Then... there is the bit about finding the answer to life, universe, everything which takes the cake. It also ended up making "42" my favorite number :-)...after all it is indeed (as has been proved in later books of this series) the answer to life, universe and everything and is just not clear to us, because nobody knows the question :-D.
O Deep Thought computer," he said, "the task we have designed you to perform is this. We want you to tell us...." he paused, "The Answer." "The Answer?" said Deep Thought. "The Answer to what?" "Life!" urged Fook. "The Universe!" said Lunkwill. "Everything!" they said in chorus. Deep Thought paused for a moment's reflection. "Tricky," he said finally. "But can you do it?" Again, a significant pause. "Yes," said Deep Thought, "I can do it." "There is an answer?" said Fook with breathless excitement. "Yes," said Deep Thought. "Life, the Universe, and Everything. There is an answer. But, I'll have to think about it." ... Fook glanced impatiently at his watch. “How long?” he said. “Seven and a half million years,” said Deep Thought. Lunkwill and Fook blinked at each other. “Seven and a half million years...!” they cried in chorus. “Yes,” declaimed Deep Thought, “I said I’d have to think about it, didn’t I?"
[Seven and a half million years later.... Fook and Lunkwill are long gone, but their ancestors continue what they started]
"We are the ones who will hear," said Phouchg, "the answer to the great question of Life....!" "The Universe...!" said Loonquawl. "And Everything...!" "Shhh," said Loonquawl with a slight gesture. "I think Deep Thought is preparing to speak!" There was a moment's expectant pause while panels slowly came to life on the front of the console. Lights flashed on and off experimentally and settled down into a businesslike pattern. A soft low hum came from the communication channel.
"Good Morning," said Deep Thought at last. "Er..good morning, O Deep Thought" said Loonquawl nervously, "do you have...er, that is..." "An Answer for you?" interrupted Deep Thought majestically. "Yes, I have." The two men shivered with expectancy. Their waiting had not been in vain. "There really is one?" breathed Phouchg. "There really is one," confirmed Deep Thought. "To Everything? To the great Question of Life, the Universe and everything?" "Yes." Both of the men had been trained for this moment, their lives had been a preparation for it, they had been selected at birth as those who would witness the answer, but even so they found themselves gasping and squirming like excited children. "And you're ready to give it to us?" urged Loonsuawl. "I am." "Now?" "Now," said Deep Thought. They both licked their dry lips. "Though I don't think," added Deep Thought. "that you're going to like it." "Doesn't matter!" said Phouchg. "We must know it! Now!" "Now?" inquired Deep Thought. "Yes! Now..." "All right," said the computer, and settled into silence again. The two men fidgeted. The tension was unbearable. "You're really not going to like it," observed Deep Thought. "Tell us!" "All right," said Deep Thought. "The Answer to the Great Question..." "Yes..!" "Of Life, the Universe and Everything..." said Deep Thought. "Yes...!" "Is..." said Deep Thought, and paused. "Yes...!" "Is..." "Yes...!!!...?" "Forty-two," said Deep Thought, with infinite majesty and calm.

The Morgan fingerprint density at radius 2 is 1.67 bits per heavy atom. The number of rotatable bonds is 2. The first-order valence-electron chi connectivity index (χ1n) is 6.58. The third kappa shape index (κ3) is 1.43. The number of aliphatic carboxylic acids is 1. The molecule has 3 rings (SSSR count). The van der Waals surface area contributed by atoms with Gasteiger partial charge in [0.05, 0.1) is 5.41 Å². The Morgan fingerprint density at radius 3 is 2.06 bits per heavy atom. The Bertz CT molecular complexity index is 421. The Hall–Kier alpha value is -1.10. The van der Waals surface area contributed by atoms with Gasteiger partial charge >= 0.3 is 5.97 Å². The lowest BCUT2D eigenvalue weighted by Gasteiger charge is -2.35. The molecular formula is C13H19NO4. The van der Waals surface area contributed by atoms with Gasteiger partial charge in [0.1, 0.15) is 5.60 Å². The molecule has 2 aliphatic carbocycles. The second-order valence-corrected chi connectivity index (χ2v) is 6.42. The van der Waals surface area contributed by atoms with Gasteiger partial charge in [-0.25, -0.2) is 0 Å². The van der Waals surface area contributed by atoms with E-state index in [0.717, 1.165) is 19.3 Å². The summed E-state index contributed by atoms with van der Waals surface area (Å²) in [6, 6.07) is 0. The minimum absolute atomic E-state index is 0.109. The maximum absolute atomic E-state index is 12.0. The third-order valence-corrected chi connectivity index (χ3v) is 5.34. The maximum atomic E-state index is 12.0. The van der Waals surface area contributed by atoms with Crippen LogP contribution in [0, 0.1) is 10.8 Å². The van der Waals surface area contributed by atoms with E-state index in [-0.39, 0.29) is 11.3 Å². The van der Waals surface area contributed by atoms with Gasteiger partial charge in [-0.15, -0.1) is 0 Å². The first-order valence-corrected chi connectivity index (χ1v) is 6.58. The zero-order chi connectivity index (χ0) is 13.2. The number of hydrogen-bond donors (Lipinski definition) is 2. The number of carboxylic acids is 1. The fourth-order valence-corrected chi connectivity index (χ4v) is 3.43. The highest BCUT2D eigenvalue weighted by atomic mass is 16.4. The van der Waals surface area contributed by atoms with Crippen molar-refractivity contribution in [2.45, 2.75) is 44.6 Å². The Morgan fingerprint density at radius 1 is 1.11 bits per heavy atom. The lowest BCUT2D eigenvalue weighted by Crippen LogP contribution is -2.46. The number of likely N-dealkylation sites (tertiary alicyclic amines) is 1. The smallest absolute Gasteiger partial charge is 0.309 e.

One of the most amazing books that I have ever read. I have always been a fan of Dilbert...and true to his style Scott Adams has made every chapter ofOne of the most amazing books that I have ever read. I have always been a fan of Dilbert...and true to his style Scott Adams has made every chapter of this book as brutally honest and amazing in its simplicity/straightforwardness as the typical Dibert strip. I need to take some time out to think, and write a fitting review here. Hope to get to it soon....more
This book left me with a bevy of thoughts and feelings. It is narrated in the first person, thus presenting a realistic view of a complex world from tThis book left me with a bevy of thoughts and feelings. It is narrated in the first person, thus presenting a realistic view of a complex world from the eyes of a special kid, and is funny (in a sense), sweet as well as really heartbreaking at times. Some of the blunt, honest views expressed in this novel will leave you thinking for a long time after you complete reading it.
The story revolves around, and is narrated by Christopher, an autistic teenager, whose mother died a couple of years ago, and who lives with a loving and very patient father. He finds emotions / feelings too complicated to understand, and is very uncomfortable with crowds and loud noises, and does not like people touching him in any way. He detests the colors yellow and brown, and likes red, and uses the color of cars that pass him on his way to school to identify if the day would be a good day or a bad one. While this looks somewhat stupid to us, he reasons (very convincingly) that this is no more stupid than letting the weather (or some other such factor) affect your mood and thus dictate whether your day in office would be good or bad. Gifted with a highly reasoning and logical (almost to dizzy levels) brain, it does not really come as a wonder that he enjoys problems that have a definite answer like the ones in Maths and Physics. He is very gifted in Maths and Physics, and plans to give advanced 'A' level exams and top them, and become an astronaut or a scientist someday. Overall, he likes things which are arranged / ordered and have a definite pattern to them, and absolutely detests randomness.